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I was reading an Internet music publication, and they were saying that Post-Rock was in danger of becoming neo prog-rock. This struck a chord in me, for I am not a fan of progrock, and what it entails, but am quite a fan of the genre known as Post-Rock. To me, only similarities between Post-Rock and progrock, are the length, and the seemingly complex nature of the songs. Though Post-Rock songs may seem complex, it is still quite a listener friendly, and fairly assessable genre, without all of the pretension and insipidness that goes on in the progrock scene. Post-Rock, which has been around since the early nineties, has managed to stay away from some of the properties which make Progrock such a disliked genre in many indie circles. While Progrock bands were know to be excessively egotistical and self-indulgent, Post-Rock bands have retained a very strong "Music for The People" type feel which makes anyone feel comfortable to listen to it. The prog-rock aesthetic can be summed up with the idea that "If a song isn't at least twenty minutes long, it isn't worth playing", while most purveyors of the Post-Rock genre stem from post-hardcore/Thrash bands. (John McEntire-Bastro, David Grubbs and Brian McMahon-Squirrel Bait). Where Progrock had an immense back-lash against it in the late 70s, in the forms of Punk Rock and Heavy Metal, Post-Rock has only grown in popularity, and done it on their own terms. Most Post-Rock albums are released on a small smattering of independent labels and have a dedicated fan-base, which will instinctively gobble them up. Post-Rock appears to be changing the rules to how music is developed and appreciated, much in the same way that Jazz did, and still continues to do, though in a much less publicized manner.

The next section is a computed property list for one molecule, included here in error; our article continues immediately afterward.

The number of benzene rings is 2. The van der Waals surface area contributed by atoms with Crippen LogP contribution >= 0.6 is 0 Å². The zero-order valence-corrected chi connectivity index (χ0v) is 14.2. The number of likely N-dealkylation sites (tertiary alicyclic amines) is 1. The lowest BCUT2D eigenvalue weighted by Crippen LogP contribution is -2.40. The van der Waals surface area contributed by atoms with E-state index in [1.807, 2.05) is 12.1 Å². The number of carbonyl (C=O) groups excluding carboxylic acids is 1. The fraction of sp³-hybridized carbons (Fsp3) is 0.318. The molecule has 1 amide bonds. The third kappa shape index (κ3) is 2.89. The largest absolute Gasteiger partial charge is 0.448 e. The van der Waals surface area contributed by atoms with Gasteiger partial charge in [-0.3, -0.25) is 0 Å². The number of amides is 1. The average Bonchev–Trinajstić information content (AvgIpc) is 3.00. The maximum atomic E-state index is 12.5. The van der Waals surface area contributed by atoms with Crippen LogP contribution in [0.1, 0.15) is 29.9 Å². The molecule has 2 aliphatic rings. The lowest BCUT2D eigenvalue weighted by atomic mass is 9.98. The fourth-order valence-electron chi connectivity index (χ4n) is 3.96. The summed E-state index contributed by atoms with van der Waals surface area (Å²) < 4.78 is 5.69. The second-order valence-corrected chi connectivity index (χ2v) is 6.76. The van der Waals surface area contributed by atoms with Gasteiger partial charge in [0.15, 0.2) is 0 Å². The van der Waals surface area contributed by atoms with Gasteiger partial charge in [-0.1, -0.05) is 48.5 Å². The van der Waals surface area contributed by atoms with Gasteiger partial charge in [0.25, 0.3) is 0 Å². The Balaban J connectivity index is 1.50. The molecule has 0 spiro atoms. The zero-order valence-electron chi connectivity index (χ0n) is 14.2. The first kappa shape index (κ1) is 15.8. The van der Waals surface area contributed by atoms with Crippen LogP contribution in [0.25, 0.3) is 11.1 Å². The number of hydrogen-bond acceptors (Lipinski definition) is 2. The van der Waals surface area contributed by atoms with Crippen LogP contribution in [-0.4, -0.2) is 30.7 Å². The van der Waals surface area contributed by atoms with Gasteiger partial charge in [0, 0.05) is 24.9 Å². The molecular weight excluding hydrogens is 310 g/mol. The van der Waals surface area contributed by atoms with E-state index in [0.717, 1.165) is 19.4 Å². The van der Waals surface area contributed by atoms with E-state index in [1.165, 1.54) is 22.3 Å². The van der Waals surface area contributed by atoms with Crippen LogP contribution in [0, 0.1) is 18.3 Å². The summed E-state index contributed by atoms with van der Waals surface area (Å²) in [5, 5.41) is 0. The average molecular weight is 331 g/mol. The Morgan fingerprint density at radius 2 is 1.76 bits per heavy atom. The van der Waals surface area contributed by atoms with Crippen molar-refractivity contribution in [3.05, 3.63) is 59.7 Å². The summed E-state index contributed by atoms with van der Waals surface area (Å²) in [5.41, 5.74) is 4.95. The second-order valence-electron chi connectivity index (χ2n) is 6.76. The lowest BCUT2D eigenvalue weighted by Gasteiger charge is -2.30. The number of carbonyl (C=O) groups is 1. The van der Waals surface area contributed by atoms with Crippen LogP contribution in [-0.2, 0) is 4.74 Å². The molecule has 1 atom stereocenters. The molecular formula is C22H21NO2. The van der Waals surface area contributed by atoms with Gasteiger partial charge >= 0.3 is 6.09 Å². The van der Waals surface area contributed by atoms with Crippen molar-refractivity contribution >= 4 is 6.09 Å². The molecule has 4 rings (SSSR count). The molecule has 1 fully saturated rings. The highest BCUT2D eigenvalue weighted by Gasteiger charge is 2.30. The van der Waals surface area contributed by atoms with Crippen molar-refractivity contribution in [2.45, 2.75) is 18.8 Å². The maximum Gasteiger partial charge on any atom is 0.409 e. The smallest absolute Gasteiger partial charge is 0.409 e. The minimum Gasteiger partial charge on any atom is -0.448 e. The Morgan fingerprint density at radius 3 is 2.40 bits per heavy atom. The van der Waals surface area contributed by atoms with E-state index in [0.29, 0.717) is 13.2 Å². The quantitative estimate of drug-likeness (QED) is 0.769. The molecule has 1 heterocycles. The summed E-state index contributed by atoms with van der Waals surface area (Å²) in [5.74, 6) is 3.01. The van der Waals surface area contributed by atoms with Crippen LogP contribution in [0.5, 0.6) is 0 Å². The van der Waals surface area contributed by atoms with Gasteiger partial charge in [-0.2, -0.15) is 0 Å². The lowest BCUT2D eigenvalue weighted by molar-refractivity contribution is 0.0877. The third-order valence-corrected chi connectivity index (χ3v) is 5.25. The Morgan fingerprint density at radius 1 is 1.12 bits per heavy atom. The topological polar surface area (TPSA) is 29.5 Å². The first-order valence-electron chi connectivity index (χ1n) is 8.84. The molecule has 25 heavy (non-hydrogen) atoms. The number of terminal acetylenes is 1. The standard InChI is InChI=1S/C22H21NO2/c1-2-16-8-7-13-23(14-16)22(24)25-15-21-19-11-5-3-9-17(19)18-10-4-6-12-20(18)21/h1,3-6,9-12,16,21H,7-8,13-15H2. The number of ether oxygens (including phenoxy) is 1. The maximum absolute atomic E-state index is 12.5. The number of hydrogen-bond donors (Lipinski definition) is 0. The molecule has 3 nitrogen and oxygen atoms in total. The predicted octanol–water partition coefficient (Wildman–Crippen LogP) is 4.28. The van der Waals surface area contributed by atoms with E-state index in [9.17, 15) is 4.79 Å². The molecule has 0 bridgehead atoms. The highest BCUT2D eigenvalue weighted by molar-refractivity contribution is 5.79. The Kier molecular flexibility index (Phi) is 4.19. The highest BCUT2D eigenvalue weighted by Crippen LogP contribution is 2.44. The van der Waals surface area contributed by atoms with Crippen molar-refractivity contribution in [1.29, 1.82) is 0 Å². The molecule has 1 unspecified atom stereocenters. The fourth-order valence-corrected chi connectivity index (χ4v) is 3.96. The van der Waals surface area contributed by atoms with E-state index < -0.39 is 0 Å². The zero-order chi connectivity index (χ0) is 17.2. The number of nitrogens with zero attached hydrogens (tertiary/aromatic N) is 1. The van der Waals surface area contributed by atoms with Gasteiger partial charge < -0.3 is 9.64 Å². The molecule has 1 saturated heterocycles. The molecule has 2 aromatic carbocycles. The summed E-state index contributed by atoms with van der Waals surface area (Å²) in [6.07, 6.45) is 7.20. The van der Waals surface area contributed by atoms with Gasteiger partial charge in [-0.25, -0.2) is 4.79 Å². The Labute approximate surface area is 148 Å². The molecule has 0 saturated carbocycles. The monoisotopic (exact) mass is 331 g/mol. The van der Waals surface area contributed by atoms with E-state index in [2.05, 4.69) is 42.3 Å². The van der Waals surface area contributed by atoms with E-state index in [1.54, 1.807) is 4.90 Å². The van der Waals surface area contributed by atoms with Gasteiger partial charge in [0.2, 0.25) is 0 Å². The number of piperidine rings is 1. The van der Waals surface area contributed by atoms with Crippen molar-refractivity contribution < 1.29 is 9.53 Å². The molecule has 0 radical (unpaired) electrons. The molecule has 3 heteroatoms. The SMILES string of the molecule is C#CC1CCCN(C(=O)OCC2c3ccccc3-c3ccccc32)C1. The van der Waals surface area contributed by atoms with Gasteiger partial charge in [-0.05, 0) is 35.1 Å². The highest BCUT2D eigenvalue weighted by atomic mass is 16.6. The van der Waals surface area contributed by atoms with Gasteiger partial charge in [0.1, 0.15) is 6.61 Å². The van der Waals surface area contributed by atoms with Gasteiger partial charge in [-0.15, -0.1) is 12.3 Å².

But if Post-Rock is in danger of becoming anything other than what it is, it could not be called anything other than the New Jazz. If you need proof, listen to Beneath the Undertow by Isotope 217, or Anahata by June of 44 if you need convincing.

Jazz has been said to be about improvisation, and the spontaneous creation of melody , a trait which is definatly at the heart of Post-Rock. Post-Rock has seemingly blended together a wide array of musical influences and ideologies, to create a fusion, which is constantly changing, and therefore makes pigeonholing very difficult. Much in the same way that Jazz was continually evolving throughout its entire existence. (If you don't believe that jazz sounds different, listen to John Coltrane's work with Miles Davis, and his much later solo work.)

Because Post-Rock is not a definite genre, with a precise sound, and similar ideals, its hard to say where the movement , if you can call it that, will go at any given moment. For all we know, they could all stop playing their vibraphones and complex time-signatures in favor of the loud, fast, rules of their hardcore youth.

To truly understand all that Jazz entails, and to compare it with Post-Rock, then seek out the jazz metanode.

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